There is a great deal of fear in American higher education today. It stems from an economic environment in which the basic conditions of employment are threatened, from job opportunity and security to retirement and health-care benefits. It stems from a political environment in which the work of professionals is being attacked by political and religious groups that demonize proponents of particular social and scientific perspectives and by policy makers who wish to expand student access even as they work to reduce higher education to workforce development. And it stems from stratified professional environments that cultivate status anxiety and assimilation.
The forms that the fear takes vary by employment status. Faculty members working in contingent positions fear that they are a few student complaints or one capricious academic administrator away from nonrenewal. Assistant professors fear that they are a few senior professors or one administrator from a negative decision in their up-or-out year. Tenured associate professors fear that they are a few full professors or an academic administrator from not gaining full entry into the club. And full professors fear that they are one administrator from being punished through decisions about salaries, resources, or programs. Graduate student employees and postdoctoral fellows, meanwhile, are subject to similar fears that an arbitrary decision by a supervisor could cause them to lose teaching or research appointments or block the approval of their academic work. Finally, academic professionals fear a hostile climate, retaliation, and bullying in their daily lives and worry that their programs will be punished or that a supervisor will summarily dismiss them without good cause or due process.
In such a climate, there is too little academic freedom, too little of the open exchange of ideas that is at the core of what education should be. There is too little of the genuine deliberation that is at the heart of shared governance. And, for all of us who work in higher education, there is too little freedom to fulfill our potential and to serve the public trust. For in a climate of fear, we self-censor: we lie low, don’t make waves, and just try to survive.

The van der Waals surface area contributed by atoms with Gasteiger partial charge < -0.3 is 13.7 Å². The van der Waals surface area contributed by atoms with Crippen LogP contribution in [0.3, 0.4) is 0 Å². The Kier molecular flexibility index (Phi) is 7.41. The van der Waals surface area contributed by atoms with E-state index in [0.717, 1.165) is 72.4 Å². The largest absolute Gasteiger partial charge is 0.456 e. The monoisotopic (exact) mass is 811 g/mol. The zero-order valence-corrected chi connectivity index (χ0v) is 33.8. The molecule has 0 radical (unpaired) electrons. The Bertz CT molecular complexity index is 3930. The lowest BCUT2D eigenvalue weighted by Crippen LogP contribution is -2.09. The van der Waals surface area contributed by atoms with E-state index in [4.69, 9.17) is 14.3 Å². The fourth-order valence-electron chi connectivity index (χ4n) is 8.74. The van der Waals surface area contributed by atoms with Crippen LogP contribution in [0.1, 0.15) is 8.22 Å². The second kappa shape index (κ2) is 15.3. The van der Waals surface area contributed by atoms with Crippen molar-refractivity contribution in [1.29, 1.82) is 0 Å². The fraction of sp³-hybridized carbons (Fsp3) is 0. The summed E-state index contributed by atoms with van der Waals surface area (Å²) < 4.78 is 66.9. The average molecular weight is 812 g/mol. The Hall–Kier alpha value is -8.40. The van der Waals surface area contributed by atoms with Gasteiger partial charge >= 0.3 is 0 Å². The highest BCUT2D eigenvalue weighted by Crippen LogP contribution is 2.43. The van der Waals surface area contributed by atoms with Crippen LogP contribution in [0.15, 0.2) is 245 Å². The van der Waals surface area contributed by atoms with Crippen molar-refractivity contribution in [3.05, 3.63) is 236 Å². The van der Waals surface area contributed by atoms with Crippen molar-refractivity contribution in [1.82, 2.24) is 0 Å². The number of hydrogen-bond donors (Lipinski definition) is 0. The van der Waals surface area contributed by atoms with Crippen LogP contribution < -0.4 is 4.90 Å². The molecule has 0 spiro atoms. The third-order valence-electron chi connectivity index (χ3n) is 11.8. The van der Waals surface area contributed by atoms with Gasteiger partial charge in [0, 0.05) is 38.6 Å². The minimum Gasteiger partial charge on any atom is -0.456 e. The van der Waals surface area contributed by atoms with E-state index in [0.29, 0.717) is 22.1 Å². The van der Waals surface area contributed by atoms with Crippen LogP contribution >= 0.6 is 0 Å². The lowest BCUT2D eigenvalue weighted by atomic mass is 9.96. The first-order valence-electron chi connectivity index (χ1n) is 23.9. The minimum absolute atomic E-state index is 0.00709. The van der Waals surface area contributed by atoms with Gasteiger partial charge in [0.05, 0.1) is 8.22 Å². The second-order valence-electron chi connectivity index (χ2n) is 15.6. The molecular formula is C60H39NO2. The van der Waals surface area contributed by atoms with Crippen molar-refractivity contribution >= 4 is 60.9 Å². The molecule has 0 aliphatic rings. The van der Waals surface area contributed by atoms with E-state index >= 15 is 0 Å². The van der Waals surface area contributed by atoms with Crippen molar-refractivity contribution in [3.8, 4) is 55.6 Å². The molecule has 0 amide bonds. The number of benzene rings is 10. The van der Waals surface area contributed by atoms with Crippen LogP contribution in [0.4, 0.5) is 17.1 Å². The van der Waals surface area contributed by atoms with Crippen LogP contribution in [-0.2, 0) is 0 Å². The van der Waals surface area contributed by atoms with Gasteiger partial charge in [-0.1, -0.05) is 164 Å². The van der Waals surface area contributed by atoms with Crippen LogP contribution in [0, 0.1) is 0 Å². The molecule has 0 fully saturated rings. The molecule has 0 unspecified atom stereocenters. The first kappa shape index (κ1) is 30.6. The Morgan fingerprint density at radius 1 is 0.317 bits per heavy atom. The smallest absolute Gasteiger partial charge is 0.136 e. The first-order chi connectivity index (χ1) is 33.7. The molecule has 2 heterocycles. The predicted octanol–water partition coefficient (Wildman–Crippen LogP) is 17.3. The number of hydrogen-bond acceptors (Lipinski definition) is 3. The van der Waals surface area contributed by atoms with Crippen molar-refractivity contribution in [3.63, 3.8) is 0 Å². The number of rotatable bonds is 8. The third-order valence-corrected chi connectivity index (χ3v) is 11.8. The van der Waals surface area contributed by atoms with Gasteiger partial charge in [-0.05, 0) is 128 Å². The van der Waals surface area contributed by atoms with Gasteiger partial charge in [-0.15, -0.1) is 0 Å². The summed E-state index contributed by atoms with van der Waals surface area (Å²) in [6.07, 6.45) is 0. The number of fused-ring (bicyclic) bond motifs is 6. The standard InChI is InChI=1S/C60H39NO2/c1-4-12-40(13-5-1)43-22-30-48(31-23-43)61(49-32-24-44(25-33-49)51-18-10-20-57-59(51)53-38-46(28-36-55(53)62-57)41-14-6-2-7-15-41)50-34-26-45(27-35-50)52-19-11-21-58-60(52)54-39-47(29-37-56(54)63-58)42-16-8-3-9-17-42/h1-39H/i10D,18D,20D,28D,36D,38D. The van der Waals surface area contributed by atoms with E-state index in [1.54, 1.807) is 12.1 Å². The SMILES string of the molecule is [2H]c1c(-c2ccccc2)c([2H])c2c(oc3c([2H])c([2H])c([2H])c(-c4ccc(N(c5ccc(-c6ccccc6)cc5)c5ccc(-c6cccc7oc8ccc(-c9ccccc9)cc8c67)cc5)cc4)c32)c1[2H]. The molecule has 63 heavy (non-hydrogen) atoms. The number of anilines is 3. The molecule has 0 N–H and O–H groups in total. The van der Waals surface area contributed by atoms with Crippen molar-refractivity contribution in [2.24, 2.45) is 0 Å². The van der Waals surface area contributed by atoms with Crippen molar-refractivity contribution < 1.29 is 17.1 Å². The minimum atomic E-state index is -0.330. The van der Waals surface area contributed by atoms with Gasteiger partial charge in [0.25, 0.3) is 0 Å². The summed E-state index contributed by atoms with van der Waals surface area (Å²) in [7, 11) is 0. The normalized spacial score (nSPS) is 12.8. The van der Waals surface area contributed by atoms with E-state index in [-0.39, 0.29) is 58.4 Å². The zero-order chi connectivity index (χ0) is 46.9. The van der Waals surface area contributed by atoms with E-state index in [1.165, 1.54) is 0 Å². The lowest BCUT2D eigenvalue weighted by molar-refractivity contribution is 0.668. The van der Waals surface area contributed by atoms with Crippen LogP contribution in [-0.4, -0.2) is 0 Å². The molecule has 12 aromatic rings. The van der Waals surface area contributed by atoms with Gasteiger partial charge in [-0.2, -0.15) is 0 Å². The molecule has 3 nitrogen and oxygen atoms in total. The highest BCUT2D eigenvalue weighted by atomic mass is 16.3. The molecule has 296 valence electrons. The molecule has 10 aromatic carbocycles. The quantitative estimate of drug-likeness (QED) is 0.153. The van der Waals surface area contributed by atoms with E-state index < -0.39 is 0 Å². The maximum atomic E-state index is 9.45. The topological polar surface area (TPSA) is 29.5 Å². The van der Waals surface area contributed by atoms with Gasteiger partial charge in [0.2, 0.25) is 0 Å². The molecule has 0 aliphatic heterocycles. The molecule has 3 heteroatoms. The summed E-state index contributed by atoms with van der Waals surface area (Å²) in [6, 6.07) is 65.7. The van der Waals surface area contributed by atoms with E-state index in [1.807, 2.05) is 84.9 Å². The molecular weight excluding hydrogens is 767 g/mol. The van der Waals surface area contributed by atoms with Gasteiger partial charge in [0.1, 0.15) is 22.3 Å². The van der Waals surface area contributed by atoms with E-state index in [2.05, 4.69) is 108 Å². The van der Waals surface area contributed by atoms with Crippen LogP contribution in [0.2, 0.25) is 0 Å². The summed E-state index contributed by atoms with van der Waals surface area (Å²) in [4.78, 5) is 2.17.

To counter the fear, we need to change the conversation. The climate of fear is premised on a politics of scarcity that sets groups of employees against one another. The conversation is about identifying prospective winners and losers, about positioning ourselves to move up in status.
We need to focus more on effectively positioning ourselves to address challenging social, environmental, economic, and technological problems. If we put a moratorium on our status fixation, we can, with current resources (for the budgets of the vast majority of institutions are growing), work together to build a future in which our institutions are more attuned to their professional and social responsibilities. In the process, we need to reclaim our daily lives, in relation not only to supervisors and administrators, but also to ourselves.
Members of the AAUP’s Committee on Academic Professionals recently discussed these matters, which we characterized as “the fear factor.” I find it interesting that academic professionals—who often are all too invisible to professors—made visible one of the most fundamental challenges to all professionals in colleges and universities. In response to the climate of fear, the committee will be developing an online survey for information that will enable us to define empirically, name conceptually, and challenge politically the existing working conditions and experiences of academic professionals, partly as a way of beginning to explore these matters for college and university employees more broadly.
Despite the current climate, individuals and groups do rise up. They do speak out. And they do win. That will be the story of the Committee on Academic Professionals. That is the story of the dozens of new AAUP chapters that are emerging. That is the story of our organizing campaigns. And that is the story of our Association. The AAUP was created nearly a century ago by challenging the inexorable as unacceptable and defining an alternative, by questioning and providing alternatives to what at the time were presumed to be the necessary corollaries of industrial society, by charting a future for the academy that envisioned the core values of our work and our stewardship of the public trust. Today, we must take up the challenge and fashion our own story.